- The Washington Times - Wednesday, September 21, 2005

Area motorists, smarting from price shocks at the gas pump, got a break this week when a gallon of regular unleaded dipped below the $3 mark in most places for the first time since Hurricane Katrina disrupted Gulf Coast refineries.

“It was going up too much, people were crying,” said Adame Koffi, 49, a mechanic at the Citgo at the corner of Powder Mill Road and New Hampshire Avenue in Hillandale. “But now people who come in here are happy because it’s going down, and the price is lower.”

Over Monday night the average cost of regular unleaded gas dropped to $2.91 in the Washington metro area, said John Townsend, a spokesman for AAA Mid-Atlantic.

“That price represents a 32-cent decline in the price of gas since Hurricane Katrina,” he said. “However, area consumers are still paying more for gas than their counterparts across the nation, who are paying 12 cents less on average.”

Gas prices throughout the region vary widely. A survey of stations along the Capital Beltway in Virginia, Maryland and the District showed prices anywhere from $2.75 on New York Avenue in the District to $3.09 on Route 1 in College Park.

Suburbanites who do a little searching can find gas even cheaper; Anne Arundel residents have flocked to the Wawa Food Market on the Route 50 frontage road just west of the Chesapeake Bay Bridge, where the gas is $2.65. The manager at the station yesterday said the price — about 20 cents cheaper than most stations in the area — was a big enough draw that some drivers were waiting in lines two, three or four cars deep at the pump.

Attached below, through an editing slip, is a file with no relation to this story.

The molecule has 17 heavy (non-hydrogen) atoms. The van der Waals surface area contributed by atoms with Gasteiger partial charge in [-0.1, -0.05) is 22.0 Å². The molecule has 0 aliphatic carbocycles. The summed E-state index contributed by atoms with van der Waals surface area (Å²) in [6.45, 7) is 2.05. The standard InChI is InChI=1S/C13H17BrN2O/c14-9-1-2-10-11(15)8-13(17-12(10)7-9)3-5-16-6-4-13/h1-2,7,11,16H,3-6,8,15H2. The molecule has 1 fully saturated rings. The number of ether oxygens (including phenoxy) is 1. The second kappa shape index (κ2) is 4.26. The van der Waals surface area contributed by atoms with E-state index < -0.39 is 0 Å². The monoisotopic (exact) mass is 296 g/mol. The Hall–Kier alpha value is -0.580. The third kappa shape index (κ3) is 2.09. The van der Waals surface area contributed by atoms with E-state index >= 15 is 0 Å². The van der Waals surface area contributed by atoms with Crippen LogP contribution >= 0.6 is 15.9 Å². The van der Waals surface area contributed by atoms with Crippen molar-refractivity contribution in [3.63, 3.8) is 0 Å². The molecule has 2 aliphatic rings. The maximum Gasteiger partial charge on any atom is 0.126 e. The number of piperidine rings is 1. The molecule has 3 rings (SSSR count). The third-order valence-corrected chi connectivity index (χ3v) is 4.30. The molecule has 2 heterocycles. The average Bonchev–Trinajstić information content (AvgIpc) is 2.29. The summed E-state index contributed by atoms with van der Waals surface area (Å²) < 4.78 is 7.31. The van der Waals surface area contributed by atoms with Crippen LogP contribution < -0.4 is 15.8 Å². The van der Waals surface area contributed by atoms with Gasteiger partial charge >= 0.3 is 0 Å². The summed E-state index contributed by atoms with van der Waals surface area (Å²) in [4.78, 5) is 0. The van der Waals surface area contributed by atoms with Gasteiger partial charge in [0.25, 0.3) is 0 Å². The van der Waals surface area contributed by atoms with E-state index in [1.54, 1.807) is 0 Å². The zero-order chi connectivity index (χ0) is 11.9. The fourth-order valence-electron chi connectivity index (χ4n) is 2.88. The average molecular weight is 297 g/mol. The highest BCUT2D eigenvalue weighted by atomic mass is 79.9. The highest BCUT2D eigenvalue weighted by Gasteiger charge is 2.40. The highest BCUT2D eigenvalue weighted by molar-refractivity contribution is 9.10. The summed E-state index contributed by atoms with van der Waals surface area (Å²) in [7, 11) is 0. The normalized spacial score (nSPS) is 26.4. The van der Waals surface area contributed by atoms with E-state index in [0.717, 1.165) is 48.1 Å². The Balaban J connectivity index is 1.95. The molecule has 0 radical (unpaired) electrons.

At the Shell station at 4670 Duke Street in Alexandria, the price of gas has gone down nine cents over the last two days to $2.99, said Mohammed Siddique, 40, the station manager.

“It’s gone down a lot, people are happy,” he said. Gas is just a penny less at Mr. Siddique’s Shell station than it is at the Mobile station next door. “This is a very competitive thing,” he said.

But despite falling prices, paying for gas still hurts, said Mark Shiloni, 59, a contractor who lives in the District.

“I’ve done a lot to save, like driving a smaller car and not taking as many trips,” he said.

The high prices have many area families and businesses pinching pennies.

“We try to carpool now, my husband and I,” said Marsha Thompson, a graduate student at Argosy University in Arlington who filled up yesterday at the Citgo station on Powder Mill Road and New Hampshire Avenue in Hillandale. “It’s just too much to fill up two cars. It takes 50 bucks to fill up my tank — it used to be $25.”

Mike Lawler of McLean, an owner of Kimberly’s Corporate Catering in Vienna, Va., uses several vans in his business. The 46-year-old said the high prices hurt his company.

“A lot of other companies are starting to charge a [gas] surcharge, and I really don’t want to do that,” he said at a Sunoco station on Chain Bridge Road in Tysons Corner. “I may have to increase my prices.”

High prices in Washington are even affecting families overseas.

Ali Mamy, a security guard who lives in Capitol Heights, said he cannot afford to send as much money home to his children in Gambia and Sierra Leone.

“My kids’ allowance has to be cut back a little bit,” said Mr. Mamy, 48, as he filled up his tank at the Lowest Price station on New York Avenue in Northeast. “This is where I make the money so I have to keep on going.”

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